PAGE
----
The first votes have not yet been cast in the Republican primaries, and we're already beginning to hear talk of independent runs for the presidency.
In part, that springs from a sense of dissatisfaction — or at least surprise — with the way the primary field has performed this year, and with the candidates who appear to have risen to the top. Few would have guessed that after the surprising Tea Party triumph in the 2010 midterms, the top two contenders for the GOP nomination would be the man who implemented a precursor of ObamaCare and a longtime Beltway insider whose personal baggage had long kept him from serious consideration.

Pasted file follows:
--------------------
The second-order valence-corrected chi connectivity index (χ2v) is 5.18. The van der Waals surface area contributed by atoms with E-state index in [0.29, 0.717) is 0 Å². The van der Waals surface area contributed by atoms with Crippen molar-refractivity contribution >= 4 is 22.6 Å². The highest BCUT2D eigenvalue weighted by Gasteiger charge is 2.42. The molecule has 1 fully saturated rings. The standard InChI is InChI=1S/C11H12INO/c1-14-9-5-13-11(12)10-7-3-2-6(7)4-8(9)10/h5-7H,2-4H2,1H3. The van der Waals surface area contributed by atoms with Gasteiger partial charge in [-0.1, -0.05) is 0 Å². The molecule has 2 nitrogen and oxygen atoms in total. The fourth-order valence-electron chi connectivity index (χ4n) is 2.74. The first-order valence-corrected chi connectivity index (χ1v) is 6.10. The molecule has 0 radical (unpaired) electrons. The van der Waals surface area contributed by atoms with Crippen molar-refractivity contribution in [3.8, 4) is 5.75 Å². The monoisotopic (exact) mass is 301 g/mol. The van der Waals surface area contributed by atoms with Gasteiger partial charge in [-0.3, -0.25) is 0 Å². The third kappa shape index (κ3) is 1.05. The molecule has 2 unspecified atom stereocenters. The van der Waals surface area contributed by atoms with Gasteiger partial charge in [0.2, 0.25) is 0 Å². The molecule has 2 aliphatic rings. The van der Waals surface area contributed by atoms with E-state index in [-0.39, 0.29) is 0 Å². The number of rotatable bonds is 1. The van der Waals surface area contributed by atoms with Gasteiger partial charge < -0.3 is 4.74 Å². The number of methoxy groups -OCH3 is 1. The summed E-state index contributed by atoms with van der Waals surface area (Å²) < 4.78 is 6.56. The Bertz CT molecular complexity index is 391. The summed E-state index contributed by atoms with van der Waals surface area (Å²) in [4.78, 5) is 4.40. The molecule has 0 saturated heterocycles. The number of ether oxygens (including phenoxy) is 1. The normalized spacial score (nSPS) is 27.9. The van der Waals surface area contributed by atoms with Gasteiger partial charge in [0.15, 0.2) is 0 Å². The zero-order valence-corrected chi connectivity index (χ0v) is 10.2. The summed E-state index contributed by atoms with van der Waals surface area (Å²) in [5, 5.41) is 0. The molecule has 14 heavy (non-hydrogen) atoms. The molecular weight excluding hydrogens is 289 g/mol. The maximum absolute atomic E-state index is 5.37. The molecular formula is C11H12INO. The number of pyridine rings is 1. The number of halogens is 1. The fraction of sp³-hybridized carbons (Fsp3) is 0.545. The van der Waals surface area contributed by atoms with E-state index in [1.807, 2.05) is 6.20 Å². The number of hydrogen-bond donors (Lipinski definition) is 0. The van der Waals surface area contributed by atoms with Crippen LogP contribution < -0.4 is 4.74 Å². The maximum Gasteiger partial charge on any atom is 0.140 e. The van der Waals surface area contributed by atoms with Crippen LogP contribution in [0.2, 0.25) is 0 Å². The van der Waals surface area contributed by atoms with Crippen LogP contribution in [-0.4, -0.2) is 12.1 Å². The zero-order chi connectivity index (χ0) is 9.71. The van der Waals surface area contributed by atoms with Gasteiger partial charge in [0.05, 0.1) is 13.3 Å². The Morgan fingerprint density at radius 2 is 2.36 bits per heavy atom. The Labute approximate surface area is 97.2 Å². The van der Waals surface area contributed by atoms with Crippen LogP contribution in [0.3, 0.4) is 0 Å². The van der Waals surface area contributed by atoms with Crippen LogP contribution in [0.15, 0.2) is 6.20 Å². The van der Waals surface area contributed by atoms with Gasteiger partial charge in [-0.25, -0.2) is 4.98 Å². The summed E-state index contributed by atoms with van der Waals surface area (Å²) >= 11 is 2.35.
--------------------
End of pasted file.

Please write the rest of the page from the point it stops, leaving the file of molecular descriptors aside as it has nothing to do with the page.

Barring a surprise in the next five or six weeks, there won't be a candidate to quickly unite the conservative base, the moderates, and the independents. If the primary competition lasts deep into March and April, it will pit these elements of the Republican umbrella against each other. In that kind of environment, it's possible that a schism could develop that produces an opportunity for an independent candidate — or perhaps more than one.